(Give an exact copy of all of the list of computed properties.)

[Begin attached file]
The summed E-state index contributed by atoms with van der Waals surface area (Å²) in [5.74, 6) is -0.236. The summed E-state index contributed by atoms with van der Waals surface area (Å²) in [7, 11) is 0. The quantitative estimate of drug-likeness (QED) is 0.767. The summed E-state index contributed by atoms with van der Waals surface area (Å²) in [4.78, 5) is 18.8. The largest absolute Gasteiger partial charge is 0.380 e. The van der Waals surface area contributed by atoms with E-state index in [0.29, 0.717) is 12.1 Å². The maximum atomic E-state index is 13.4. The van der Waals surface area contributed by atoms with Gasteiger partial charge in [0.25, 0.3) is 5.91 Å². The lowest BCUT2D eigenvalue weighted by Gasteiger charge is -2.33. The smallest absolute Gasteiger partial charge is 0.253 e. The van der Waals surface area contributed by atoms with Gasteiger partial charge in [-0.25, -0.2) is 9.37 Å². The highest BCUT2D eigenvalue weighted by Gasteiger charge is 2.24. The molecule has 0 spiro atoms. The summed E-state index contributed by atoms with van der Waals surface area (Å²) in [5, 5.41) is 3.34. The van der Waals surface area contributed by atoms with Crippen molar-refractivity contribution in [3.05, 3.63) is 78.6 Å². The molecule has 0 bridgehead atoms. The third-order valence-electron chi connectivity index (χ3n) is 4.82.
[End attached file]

The summed E-state index contributed by atoms with van der Waals surface area (Å²) in [5.74, 6) is -0.236. The summed E-state index contributed by atoms with van der Waals surface area (Å²) in [7, 11) is 0. The quantitative estimate of drug-likeness (QED) is 0.767. The summed E-state index contributed by atoms with van der Waals surface area (Å²) in [4.78, 5) is 18.8. The largest absolute Gasteiger partial charge is 0.380 e. The van der Waals surface area contributed by atoms with E-state index in [0.29, 0.717) is 12.1 Å². The maximum atomic E-state index is 13.4. The van der Waals surface area contributed by atoms with Gasteiger partial charge in [0.25, 0.3) is 5.91 Å². The lowest BCUT2D eigenvalue weighted by Gasteiger charge is -2.33. The smallest absolute Gasteiger partial charge is 0.253 e. The van der Waals surface area contributed by atoms with Gasteiger partial charge in [-0.25, -0.2) is 9.37 Å². The highest BCUT2D eigenvalue weighted by Gasteiger charge is 2.24. The molecule has 0 spiro atoms. The summed E-state index contributed by atoms with van der Waals surface area (Å²) in [5, 5.41) is 3.34. The van der Waals surface area contributed by atoms with Crippen molar-refractivity contribution in [3.05, 3.63) is 78.6 Å². The molecule has 0 bridgehead atoms. The third-order valence-electron chi connectivity index (χ3n) is 4.82.